Second, the war in Ukraine has exposed fractures in the friendship between Budapest and Warsaw that the EU was able to exploit. But the Polish government is being less honest about its friendship with Orbán than it may appear. Morawiecki has given no indication that Poland will unblock an ongoing disciplinary action against Budapest that requires unanimity to succeed. And Poland did not agree with the Union’s decision to freeze Hungary’s cohesion money. Third, and most critically, the Union has been able to use the carrot of its post-pandemic recovery fund to extract rule of law concessions from both Budapest and Warsaw. Unlike EU cohesion funds, the Commission decides whether to approve national recovery funds, and, crucially, when to unlock the money. The recovery fund makes the Commission much less dependent of wrangling in the Council, where Poland and Hungary may be able to gather support or at least divide opinion.

But the recovery fund is not a rule of law tool by design, and, most importantly, it is time-bound. As its funds are paid out and disappear into the rear-view mirror, the Commission’s leverage will unavoidably decrease. And rows over money and vetoes will return, possibly every six months, as recovery money tranches need unlocking.

For now, the benefits of withholding EU funds outweigh the risks for Brussels. Neither Poland nor Hungary are eurozone members and their economies comprise only 4 and 1 per cent of the EU economy, respectively. But if the situation deteriorates there could be a balance-of-payments or financial crisis in either country.  This is not good news for the EU: financial crisis could spill over to other eastern-European countries and some pockets of the wider eurozone financial system that are vulnerable to instability in the region, possibly forcing the ECB to intervene to stop any contagion. The threat of an economic crisis is more useful for the EU than actually having one.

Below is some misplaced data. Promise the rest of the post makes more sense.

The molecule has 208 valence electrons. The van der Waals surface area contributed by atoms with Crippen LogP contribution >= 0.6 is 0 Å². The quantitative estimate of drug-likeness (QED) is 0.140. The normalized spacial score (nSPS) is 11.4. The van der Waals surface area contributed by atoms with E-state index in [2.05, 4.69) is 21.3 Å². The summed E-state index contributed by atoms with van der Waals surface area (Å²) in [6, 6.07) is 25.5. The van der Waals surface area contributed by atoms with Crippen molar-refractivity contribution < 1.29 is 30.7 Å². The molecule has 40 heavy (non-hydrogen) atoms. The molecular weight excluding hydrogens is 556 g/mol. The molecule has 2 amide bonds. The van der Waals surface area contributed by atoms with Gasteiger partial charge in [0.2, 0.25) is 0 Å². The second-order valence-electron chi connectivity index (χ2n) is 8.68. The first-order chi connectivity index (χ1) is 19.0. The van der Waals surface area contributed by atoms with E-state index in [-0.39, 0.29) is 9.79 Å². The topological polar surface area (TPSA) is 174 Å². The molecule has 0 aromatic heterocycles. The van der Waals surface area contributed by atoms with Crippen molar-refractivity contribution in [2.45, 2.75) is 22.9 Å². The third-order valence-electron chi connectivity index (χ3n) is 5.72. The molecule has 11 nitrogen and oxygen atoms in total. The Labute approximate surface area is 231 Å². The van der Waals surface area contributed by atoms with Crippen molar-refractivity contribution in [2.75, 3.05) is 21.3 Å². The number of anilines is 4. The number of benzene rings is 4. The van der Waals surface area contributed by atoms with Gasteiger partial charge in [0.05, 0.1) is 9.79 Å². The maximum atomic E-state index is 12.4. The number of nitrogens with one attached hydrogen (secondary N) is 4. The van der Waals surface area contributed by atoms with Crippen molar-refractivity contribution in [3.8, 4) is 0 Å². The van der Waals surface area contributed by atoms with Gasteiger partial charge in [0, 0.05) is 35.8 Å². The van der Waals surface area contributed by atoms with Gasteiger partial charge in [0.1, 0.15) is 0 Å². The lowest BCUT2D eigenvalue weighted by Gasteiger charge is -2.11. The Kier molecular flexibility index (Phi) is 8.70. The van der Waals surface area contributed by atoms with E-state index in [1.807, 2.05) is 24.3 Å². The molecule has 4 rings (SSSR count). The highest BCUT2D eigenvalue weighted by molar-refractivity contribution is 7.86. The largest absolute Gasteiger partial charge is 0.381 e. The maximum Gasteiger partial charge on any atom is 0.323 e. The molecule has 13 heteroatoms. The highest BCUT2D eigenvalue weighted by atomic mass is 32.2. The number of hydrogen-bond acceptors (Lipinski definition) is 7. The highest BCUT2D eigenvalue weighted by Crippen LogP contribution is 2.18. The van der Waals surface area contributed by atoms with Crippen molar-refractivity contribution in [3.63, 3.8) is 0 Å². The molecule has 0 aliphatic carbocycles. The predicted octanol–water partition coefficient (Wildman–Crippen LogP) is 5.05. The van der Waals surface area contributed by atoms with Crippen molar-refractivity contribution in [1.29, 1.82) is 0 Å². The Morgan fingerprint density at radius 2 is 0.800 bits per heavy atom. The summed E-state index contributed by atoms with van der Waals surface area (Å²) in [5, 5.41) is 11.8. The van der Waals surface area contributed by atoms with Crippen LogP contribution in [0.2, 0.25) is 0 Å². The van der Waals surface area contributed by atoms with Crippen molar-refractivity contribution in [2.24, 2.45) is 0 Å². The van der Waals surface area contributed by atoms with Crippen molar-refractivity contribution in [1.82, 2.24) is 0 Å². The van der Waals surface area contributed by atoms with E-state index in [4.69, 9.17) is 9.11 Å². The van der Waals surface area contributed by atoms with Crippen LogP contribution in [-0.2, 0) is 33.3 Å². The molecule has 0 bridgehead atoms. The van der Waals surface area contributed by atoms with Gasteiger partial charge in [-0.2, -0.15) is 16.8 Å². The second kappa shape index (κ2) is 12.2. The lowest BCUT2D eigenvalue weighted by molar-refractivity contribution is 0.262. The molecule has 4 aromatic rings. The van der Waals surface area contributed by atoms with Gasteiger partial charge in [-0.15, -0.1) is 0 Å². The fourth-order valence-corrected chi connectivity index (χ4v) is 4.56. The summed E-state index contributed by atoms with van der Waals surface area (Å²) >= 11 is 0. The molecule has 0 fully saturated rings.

Vetoing decisions in exchange for concessions is a practice as old as the EU itself. So is using money to increase one’s leverage in EU decision making. But, in the long-term, it is in nobody’s interest to resort to blackmail as it could easily morph into political and economic brinksmanship. The EU’s goal has always been to engineer improvements in the rule of law, not cause an economic meltdown in the region.

Eventually, the EU will have to reckon with a bigger, more important question: what is the point of having members of the club who think rights are compulsory, but obligations are not?

Both the internal market and the area of freedom, security and justice work because there is an implied trust that all national courts follow the same standards. Once this is no longer the case, membership of not only the single market, but also the EU’s borderless area of Schengen become endangered. The Union should make that link clear. The one single long-term answer to the EU’s rule of law crisis is about redefining the way the EU thinks about its common legal space.

Whereas EU sanctions failed to floor the Russian economy immediately, they may starve it from high-tech imports and choke off its growth over time, particularly if the EU can sustain them. The reverse holds true for using EU money within its own ranks: it is a good short-term strategy to defend the rule of law, but will not be effective in the long run.

Camino Mortera-Martinez is head of the Brussels office and Sander Tordoir is a senior economist at the Centre for European Reform.